Concrete trades near top in AGC survey tracking widespread labor shortages

Nearly 90 percent of 1,350-plus respondents to an industry-wide Associated General Contractors of America survey, conducted at peak season, report trouble finding qualified craft workers to fill key spots as construction demand continues to rebound in many markets. Seventy-nine percent of responding firms nationwide cite difficulty filling one or more of 21 hourly craft professional positions, particularly carpenters (73 percent of firms that employ carpenters report difficulty), followed by sheet metal installers (65 percent) and concrete workers (63 percent).

Association officials call for new career and technical school programs, as well as other workforce measures to offset the labor shortages forcing firms to change how they operate and posing workplace safety risks. “Few firms across the country have been immune from growing labor shortages in the construction industry,” says AGC CEO Stephen Sandherr. “The sad fact is too few students are being exposed to construction careers or provided with the basic skills needed to prepare for such a career path.”
Of 1,358 survey respondents, 86 percent said they are having difficulty filling hourly craft or salaried professional positions. In addition, 52 percent are having a hard time filling salaried professional positions, especially project managers/supervisors (listed by 55 percent of firms that employ them), estimators (43 percent) and engineers (34 percent), notes AGC Chief Economist Ken Simonson. As labor shortages grow more severe, competition for workers is heating up, he adds, noting that 36 percent of survey respondents report losing hourly craft professionals to other local construction firms, and 21 percent to other industries.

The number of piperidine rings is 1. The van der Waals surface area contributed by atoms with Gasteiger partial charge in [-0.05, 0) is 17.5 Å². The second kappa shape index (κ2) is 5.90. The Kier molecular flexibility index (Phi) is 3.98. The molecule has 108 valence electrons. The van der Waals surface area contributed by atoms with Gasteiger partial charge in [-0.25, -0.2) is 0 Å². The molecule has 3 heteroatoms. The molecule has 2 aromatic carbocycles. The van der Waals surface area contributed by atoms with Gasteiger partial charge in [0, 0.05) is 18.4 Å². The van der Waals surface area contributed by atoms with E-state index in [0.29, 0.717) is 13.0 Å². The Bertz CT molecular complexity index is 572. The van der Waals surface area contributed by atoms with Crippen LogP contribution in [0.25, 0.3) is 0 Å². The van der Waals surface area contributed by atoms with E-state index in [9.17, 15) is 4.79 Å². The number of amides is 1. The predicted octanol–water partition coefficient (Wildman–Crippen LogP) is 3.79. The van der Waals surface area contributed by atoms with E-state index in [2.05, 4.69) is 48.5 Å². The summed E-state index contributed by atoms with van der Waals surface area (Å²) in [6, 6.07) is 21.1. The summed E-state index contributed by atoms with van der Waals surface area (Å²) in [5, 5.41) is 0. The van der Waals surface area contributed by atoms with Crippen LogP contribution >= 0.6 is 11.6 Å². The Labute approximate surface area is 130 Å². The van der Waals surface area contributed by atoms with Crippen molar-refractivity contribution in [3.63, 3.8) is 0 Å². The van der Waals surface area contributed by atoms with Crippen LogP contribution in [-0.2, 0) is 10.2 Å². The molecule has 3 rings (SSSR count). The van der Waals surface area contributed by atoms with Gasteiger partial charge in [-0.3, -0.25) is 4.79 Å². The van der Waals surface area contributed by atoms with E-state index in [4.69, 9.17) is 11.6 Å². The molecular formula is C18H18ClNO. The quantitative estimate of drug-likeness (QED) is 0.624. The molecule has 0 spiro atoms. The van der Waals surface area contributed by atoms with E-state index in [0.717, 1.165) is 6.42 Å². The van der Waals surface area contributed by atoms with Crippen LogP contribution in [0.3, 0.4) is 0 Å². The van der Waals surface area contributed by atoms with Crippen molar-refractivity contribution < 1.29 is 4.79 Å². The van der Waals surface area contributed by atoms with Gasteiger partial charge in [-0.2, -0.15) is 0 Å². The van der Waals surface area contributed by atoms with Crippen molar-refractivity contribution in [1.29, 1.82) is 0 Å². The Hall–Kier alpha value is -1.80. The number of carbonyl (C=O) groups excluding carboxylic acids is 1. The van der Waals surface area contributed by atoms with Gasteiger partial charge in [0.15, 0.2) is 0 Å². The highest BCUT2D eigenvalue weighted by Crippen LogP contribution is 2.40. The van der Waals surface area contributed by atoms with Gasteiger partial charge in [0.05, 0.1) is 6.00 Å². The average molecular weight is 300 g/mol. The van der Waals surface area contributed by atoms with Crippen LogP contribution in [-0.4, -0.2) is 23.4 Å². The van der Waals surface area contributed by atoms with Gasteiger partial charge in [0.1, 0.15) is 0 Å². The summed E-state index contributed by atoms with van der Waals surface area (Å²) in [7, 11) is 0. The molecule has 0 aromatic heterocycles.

Growing competition for workers is prompting 56 percent of firms to increase base pay rates for hourly craft professionals, while 43 percent of respondents have increased their reliance on subcontractors because of tight labor conditions. The qualified trades pool also appears to be impacting safety, Simonson observes, with 15 percent of firms reporting an increase in injuries and illnesses because of worker shortages.


A study from management consultant Booz Allen Hamilton on behalf of the U.S. Green Building Council finds the green sector outpacing overall construction growth, employment climbing from 2.3 million jobs this year to a projected 3.3 million in 2018, and contributing more than $130 billion in income labor. The 2015 Green Building Economic Impact Study sees green practice accounting for more than one-third the entire construction sector and generating $190 billion in labor earnings by 2018. The industry’s direct contribution to U.S. Gross Domestic Product is also expected to surpass $300 billion over the next three years.

“Green building is playing a massive role in the U.S. construction sector, the clean and efficient energy sector and the economy as a whole,” says USGBC CEO Rick Fedrizzi.  “More than 2.3 million U.S. workers are taking home $134 billion annually in large part because of green building programs like LEED.